In the picture:352.63 carat diamond on top and 316.48 carat diamond on bottom
Once the diamonds are sorted into categories ranging from origin to color to predicted clarity, they will be sent for cutting and polishing unless a large stone is found. And by and large, I don't mean 4 or 5 carats, but stones in the two-digit and three-digit carat range. These stones are handled a little differently than smaller stones and are of course extremely valuable. According to one of the great stone experts we spoke to at De Beers Global Sightholder's global sales office,About 1% of typical mine production each year is large stones that may seem like nothing, but the value of these stones can be 10% to 15% of the total annual value of the rough diamonds that come from this mine. Pictured above is one of the stones I was able to keep at a solid 352.63 carats.
In the picture:The 'fancy' colored diamonds.
This section of the sorting process also deals with “fancy” colored diamonds. No, this is not a term that I made up. This is what they actually call any diamond color that falls outside the colorless range of light yellow to light brown, including red, green, blue, and more. These stones are considered bespoke, so they are treated and rated the same as the large stones. It is the job of those who work with the big stones to figure out what the polished result of each of those stones would be, best sell them, and evaluate them to customers. Instead of doing the cutting and polishing themselves, they simply schedule the polishing to determine the value and sell the rough stone as it is.
Cutting, polishing and sorting
Until the cutting and polishing stages of this tedious process, a diamond can honestly look like glass, as you saw in the previous photos of the large stones. Only in this last piece of the puzzle do the stones transform into sparkling, jewel-ready stones that you are familiar with. Without boring you, once the diamonds have been sorted, they are sent to the experts who then meticulously take each stone given to them and cut and polish the surface, facets and everything in between to bring out the true brilliance of each stone.
In particular, when it comes to this particular process, Forevermark has strict and unique requirements for a diamond to meet Forevermark standards. From now on,Less than 1% of the world's diamonds are even eligible to become a Forevermark diamond. If the stone is deemed worthy, it will be marked with its own Forevermark inscription.
Forevermark selects its diamonds based on three main criteria beyond the 4Cs that you will read about below:
1. The rough diamond itself must be of the highest quality even before it is cut and polished.
2. As soon as a diamond arrives at the De Beers Group's diamond institute to be assessed, the polishing of the diamond must have a high degree of transparency in order to reflect and refract light.
3. The cut of the diamond must be precise enough to achieve excellent symmetry and durability.
You guessed it. Next up are the 4Cs that I'm sure you're at least a little familiar with: carat, clarity, cut, and color.
Carat is the size or weight of a diamond. In the past, carats were weighed with locust bean kernels from Namibia. This was clear, of course, before digital scales existed, but historically they placed a carob seed on one side of the scale and the diamond on the other. A locust bean kernel was believed to be the same weight as a carat - 1/5 gram.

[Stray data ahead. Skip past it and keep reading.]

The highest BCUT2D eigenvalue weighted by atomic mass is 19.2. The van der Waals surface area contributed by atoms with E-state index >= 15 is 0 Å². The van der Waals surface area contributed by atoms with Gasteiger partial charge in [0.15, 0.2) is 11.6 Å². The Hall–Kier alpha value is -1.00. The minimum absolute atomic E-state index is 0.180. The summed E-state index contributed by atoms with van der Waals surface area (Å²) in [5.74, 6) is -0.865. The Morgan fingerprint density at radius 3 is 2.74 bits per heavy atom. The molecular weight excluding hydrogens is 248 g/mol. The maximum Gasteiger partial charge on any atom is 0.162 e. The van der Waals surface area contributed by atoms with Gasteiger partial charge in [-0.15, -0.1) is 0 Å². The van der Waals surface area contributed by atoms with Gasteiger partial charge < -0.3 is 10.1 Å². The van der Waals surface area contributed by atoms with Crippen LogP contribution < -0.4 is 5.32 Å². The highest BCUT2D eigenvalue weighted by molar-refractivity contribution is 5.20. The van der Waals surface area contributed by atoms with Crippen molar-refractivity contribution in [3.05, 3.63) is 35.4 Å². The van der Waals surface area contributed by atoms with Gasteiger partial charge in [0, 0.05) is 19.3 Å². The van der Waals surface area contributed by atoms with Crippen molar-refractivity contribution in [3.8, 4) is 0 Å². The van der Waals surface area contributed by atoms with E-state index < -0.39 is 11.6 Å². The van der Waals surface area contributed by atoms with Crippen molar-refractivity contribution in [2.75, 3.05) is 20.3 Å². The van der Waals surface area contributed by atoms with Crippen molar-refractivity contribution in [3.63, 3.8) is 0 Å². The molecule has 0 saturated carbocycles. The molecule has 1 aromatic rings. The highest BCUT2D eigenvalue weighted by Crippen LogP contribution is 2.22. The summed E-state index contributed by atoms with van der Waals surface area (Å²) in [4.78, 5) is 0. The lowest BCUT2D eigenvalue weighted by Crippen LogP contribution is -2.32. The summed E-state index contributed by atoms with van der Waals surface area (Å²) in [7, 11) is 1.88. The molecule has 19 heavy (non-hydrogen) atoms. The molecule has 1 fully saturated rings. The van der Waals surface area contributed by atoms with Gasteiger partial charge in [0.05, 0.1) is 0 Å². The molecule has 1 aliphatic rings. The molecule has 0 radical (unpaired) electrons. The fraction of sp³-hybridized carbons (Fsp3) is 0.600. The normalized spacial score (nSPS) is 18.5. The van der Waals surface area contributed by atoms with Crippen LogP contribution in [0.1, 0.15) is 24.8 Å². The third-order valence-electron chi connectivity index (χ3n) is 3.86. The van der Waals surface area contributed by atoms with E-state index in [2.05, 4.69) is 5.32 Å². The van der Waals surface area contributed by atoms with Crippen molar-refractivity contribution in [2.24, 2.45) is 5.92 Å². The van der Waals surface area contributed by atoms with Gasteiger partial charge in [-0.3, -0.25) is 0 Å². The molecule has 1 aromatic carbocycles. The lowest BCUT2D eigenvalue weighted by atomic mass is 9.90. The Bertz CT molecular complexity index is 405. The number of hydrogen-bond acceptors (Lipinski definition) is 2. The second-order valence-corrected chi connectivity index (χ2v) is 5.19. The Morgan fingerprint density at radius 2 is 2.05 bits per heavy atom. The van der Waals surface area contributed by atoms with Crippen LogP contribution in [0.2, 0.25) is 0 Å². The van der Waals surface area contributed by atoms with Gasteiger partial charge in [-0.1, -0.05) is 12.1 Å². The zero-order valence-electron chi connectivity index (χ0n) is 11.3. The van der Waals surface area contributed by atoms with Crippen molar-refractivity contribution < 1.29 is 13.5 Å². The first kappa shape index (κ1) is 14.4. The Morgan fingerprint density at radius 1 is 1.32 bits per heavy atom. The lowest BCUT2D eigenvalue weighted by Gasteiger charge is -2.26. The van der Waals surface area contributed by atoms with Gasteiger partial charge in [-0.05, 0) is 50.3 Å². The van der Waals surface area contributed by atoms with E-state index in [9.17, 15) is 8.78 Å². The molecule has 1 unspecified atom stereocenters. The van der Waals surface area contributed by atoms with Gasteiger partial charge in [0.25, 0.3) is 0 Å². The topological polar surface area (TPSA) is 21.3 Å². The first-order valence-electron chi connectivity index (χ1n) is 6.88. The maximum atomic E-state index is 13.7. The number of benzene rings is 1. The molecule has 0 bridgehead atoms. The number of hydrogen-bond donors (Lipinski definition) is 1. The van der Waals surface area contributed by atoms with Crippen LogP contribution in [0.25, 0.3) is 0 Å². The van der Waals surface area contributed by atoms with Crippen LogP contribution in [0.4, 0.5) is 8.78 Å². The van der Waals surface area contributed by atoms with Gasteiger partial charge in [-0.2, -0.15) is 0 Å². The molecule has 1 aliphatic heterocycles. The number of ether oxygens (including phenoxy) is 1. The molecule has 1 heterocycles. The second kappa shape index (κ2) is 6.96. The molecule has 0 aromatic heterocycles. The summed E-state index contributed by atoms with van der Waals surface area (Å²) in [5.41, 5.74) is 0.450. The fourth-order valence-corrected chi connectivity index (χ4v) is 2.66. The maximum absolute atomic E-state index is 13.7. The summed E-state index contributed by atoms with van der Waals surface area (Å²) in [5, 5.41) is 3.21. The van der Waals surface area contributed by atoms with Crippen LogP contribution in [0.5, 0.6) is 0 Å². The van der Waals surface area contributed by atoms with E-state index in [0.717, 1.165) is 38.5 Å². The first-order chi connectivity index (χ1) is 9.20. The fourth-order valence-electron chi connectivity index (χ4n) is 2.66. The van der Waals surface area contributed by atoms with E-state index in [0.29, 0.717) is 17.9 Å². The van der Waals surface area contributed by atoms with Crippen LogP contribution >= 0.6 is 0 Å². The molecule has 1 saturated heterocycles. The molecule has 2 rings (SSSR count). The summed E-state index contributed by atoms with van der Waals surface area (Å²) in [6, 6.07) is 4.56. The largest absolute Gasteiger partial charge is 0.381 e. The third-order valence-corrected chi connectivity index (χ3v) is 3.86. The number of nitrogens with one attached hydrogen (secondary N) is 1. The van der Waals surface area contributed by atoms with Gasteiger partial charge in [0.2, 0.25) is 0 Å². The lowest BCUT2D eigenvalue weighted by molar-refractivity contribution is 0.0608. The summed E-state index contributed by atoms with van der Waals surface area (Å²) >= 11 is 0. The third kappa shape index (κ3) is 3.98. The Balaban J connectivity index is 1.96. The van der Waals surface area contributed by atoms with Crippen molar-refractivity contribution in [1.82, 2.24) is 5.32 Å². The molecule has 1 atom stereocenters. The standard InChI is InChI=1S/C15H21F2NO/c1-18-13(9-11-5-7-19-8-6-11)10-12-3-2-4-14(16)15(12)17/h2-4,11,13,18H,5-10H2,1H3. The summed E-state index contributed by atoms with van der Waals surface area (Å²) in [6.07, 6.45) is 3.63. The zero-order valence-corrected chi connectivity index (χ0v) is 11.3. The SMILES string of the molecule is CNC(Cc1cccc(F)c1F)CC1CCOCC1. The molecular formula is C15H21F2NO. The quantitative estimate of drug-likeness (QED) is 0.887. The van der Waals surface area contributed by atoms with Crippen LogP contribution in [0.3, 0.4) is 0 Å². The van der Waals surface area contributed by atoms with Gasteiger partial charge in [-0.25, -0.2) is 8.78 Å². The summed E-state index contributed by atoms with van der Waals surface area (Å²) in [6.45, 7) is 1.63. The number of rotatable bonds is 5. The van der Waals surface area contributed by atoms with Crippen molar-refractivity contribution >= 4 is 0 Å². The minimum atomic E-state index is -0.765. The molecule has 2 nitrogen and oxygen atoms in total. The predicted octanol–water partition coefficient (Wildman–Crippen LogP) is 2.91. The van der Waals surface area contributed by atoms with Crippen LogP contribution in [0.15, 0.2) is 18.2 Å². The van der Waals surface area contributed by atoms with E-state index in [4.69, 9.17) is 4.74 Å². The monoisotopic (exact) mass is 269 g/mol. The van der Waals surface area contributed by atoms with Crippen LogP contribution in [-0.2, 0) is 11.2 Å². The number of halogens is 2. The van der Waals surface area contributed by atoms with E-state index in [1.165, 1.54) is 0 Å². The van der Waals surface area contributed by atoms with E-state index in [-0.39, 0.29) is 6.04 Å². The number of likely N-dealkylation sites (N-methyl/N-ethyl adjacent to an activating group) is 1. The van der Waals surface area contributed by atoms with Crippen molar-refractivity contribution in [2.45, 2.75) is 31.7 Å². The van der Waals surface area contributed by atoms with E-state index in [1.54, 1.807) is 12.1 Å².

The next step is to cut what the model or shape of the stone is.It is believed that diamonds were first shaped as cubes, but as they grow, they grow from each of their faces due to changes in temperature. These temperature and pressure changes cause the difference in the number of surfaces. The shape of this rough diamond essentially determines how the final cut will be determined.
Clarity refers to how few inclusions there are in the diamond. Since this is a natural product that we are talking about, the stones usually have some defects (picture small black spots) and these defects are classified accordingly.
Last is color. We briefly touched on this in the section on large stones, but essentially these colors are sorted based on what can be seen with the naked eye. Most diamond colors range from white stones to yellow to brown. The “unusual” colors, however, include the rarer shades such as red and green.
Ready to buy
At this point the diamonds are ready to be sold, distributed and placed in jewelry settings that will hopefully one day adorn your being. Forevermark diamonds go to a very specific group of authorized jewelers who work with the company and each have very specific and reputable knowledge of the diamond industry.
I pre-bought some of my favorite Forevermark pieces because if this story hasn't convinced you that a diamond is worth splashing about, I don't know what will.Buy Jade TrauThe Forevermark Alchemy Collection by Jade Trau Hoop with Long Drop ($ 8300)Buy ForevermarkThe Forevermark Tribute Collection Diamond Stackable Ring ($ 1598)Shop Jade TrauThe Forevermark Alchemy Collection of Jade Trau Riviera Necklace ($ 9800)Shop ForevermarkThe Forevermark Tribute Collection Round Diamond and Pear Earrings ($ 3398)Shop ForevermarkThe Forevermark Tribute Collection Diamond Solitaire Bangle ($ 3200)Shop ForevermarkThe Forevermark Tribute Collection Bezel Cleats ($ 795)Shop Jade TrauThe Forevermark Alchemy Collection by Jade Trau Solitaire Stackable Diamond Ring ($ 1480)Shop ForevermarkThe Forevermark Tribute Collection Diamond Hoops | Forevermark ($ 4375)Shop ForevermarkThe Forevermark Tribute Collection Emerald Diamond Necklace ($ 1250)Shop Jade TrauThe Forevermark Alchemy Collection from Jade Trau Stud with Single Drop ($ 3840)Buy Jade TrauThe Forevermark Alchemy Collection from Jade Trau Bangle ($ 5700)
This press trip was paid for by Forevermark. The editor's opinions are her own.